Browsing: Malaysia

Down Under Thai Coke Can
20

Com­ing from Aus­tralia, where food was expen­sive and not exactly haute-cuisine, South-East Asia was a foodie’s par­adise. First, food is cheap by world stan­dard and sim­ple meal usu­ally cost under $5. Sec­ond, Sin­ga­pore, Malaysia and Thai­land have a “street food” tra­di­tion and numer­ous hawk­ers offer local del­i­ca­cies on-the-go. Finally, the blend of flavours was sim­ply amaz­ing, from Thai curry to Penang’s Nasi Lemak.

Down Under Malaysian Stop Sign
9

I love tak­ing pic­tures of signs because they tell so much about a coun­try. For instance, Canada’s bilin­gual “stop-arrêt” sign is unique, and so are the many weather-related warn­ings, “ice falling” being my favourite.

Dur­ing our trip to Sin­ga­pore, Malaysia and Thai­land, I col­lected var­i­ous signs.

Down Under The Woman in Black
12

The cou­ple walked into the restau­rant and sat right behind us. The first thing I noticed was that we had the same shoes, a pair of red rub­ber flip-flop, the kind every­body wear at the beach. Her feet were tan, like mine, and I could see a whiter patch of skin where the san­dals’ strap rested.

Down Under Arriving in Satun
11

My motto has always been “travel the world, take pic­tures, eat choco­late”, but I’m strongly con­sid­er­ing chang­ing it for “you haven’t lived till you’ve taken a bus that runs out of gas in the mid­dle of the freeway”.

Down Under Pantai Cenang Beach
7

We had orig­i­nally planned to cross to Thai­land right after George­town, but we decided to linger a bit longer in Malaysia. Still look­ing for the per­fect pic­turesque island, we set­tled on Pulau Lan­gawi, which was said to have Malaysian’s best beach.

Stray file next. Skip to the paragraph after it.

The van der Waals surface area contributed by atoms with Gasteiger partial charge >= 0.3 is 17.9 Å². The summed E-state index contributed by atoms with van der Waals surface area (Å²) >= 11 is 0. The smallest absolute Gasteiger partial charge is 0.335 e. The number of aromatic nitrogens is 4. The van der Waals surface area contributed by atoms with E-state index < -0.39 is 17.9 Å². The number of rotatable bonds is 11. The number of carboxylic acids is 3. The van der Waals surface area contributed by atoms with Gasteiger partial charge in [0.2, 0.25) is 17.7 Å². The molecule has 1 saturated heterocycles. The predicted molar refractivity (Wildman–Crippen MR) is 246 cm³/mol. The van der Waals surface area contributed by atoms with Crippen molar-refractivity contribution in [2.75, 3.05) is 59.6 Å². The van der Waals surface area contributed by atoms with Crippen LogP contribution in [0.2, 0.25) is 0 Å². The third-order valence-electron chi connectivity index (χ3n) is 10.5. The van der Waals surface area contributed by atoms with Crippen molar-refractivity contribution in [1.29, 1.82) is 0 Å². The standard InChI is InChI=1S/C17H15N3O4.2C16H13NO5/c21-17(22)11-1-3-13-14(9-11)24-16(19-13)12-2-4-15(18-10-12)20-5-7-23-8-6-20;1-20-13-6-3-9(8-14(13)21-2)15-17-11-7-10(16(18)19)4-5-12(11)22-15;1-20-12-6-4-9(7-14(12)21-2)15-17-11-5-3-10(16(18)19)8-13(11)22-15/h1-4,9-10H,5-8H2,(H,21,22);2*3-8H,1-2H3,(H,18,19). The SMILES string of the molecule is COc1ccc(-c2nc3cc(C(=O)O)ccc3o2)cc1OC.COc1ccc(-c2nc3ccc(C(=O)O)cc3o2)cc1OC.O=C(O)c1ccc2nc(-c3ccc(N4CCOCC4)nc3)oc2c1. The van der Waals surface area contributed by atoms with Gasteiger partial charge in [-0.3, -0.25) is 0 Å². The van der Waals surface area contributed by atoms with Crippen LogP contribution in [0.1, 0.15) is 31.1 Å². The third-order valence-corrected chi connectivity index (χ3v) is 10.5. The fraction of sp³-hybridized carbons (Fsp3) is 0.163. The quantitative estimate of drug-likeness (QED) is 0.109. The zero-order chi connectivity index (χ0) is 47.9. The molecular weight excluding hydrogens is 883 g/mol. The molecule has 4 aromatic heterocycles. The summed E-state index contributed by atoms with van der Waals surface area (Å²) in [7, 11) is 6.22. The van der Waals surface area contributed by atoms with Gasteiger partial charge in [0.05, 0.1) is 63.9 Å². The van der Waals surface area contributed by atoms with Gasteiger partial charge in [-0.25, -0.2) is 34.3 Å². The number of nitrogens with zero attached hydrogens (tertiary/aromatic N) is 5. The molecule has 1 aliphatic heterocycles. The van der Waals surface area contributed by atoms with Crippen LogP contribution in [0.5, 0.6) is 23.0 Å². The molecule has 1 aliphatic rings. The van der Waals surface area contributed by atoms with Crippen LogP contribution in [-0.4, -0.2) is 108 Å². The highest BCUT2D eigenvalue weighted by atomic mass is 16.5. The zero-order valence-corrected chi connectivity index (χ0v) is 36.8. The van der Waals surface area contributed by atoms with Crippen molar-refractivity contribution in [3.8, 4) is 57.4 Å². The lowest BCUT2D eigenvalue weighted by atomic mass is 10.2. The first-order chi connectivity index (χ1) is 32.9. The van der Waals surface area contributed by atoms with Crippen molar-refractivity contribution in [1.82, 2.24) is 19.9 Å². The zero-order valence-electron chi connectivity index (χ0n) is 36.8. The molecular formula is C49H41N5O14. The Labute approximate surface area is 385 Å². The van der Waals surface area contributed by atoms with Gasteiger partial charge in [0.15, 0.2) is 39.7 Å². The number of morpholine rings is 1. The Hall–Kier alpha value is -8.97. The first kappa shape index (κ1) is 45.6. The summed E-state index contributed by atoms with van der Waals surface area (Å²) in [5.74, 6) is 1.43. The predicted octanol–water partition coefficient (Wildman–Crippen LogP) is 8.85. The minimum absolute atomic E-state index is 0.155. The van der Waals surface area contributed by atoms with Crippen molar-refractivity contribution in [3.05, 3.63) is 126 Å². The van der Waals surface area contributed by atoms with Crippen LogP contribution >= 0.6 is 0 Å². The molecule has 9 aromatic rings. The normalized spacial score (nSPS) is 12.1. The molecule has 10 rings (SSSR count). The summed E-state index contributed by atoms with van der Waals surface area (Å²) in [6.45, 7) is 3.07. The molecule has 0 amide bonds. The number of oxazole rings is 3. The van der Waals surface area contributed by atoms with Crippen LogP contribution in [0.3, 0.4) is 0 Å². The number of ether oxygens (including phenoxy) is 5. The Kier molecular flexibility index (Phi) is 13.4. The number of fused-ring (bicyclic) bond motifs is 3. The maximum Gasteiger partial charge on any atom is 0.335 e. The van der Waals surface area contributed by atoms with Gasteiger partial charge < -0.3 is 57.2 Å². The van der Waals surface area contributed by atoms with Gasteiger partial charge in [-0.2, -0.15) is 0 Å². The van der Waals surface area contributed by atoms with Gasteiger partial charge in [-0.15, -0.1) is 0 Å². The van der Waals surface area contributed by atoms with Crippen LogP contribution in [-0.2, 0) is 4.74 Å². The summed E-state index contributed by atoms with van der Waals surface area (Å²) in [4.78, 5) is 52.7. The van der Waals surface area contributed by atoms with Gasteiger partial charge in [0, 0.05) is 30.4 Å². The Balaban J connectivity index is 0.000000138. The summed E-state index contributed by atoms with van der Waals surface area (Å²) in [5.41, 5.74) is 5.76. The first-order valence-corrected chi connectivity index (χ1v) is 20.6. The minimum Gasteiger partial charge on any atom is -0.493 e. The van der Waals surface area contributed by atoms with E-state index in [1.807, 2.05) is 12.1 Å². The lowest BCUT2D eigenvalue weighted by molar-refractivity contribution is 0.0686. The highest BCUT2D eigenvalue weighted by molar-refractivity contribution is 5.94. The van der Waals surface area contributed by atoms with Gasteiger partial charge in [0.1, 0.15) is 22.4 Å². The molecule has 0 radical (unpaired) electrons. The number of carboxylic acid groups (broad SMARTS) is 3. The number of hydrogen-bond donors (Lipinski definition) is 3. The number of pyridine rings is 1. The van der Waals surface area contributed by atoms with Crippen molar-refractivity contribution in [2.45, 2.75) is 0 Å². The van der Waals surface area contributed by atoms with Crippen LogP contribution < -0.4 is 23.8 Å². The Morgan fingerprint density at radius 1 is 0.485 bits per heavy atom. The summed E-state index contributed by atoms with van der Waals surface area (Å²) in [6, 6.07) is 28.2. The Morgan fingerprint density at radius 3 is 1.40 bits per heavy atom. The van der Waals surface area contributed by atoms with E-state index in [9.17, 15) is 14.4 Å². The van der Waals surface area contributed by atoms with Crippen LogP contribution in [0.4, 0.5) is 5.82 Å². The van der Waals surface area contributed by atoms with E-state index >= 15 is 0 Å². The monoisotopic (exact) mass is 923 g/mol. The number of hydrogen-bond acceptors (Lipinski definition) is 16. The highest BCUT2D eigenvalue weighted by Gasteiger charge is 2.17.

Down Under Batu Ferringhi
8

The empty streets were bustling with activ­ity at night: we were right in Lit­tle India and we could almost taste the smell of incense, burn­ing in front of most shops. We were also close to a Mosque, and the first night, we sud­denly woke up to the sound of the prayer call in the wee hours of the morning—it was pretty surreal.

Down Under In Malaysia!
7

Cross­ing the street is best done with both eyes closed and a prayer book in hand, as you try to dodge trucks, cars, irate taxi dri­vers and motor­bikes. The pedes­trian green light, a flash­ing ani­mated lit­tle stick fig­ure that runs, sums it all up: run like hell.

Down Under Bus Station in Singapore
8

An exit stamp later, and we were out. Enter­ing Malaysia was sim­i­larly easy: no ques­tions were asked and we were given a three-month per­mit on the spot. The only creepy fac­tor was the huge posters every­where that read “death by hang­ing for drug traffickers”.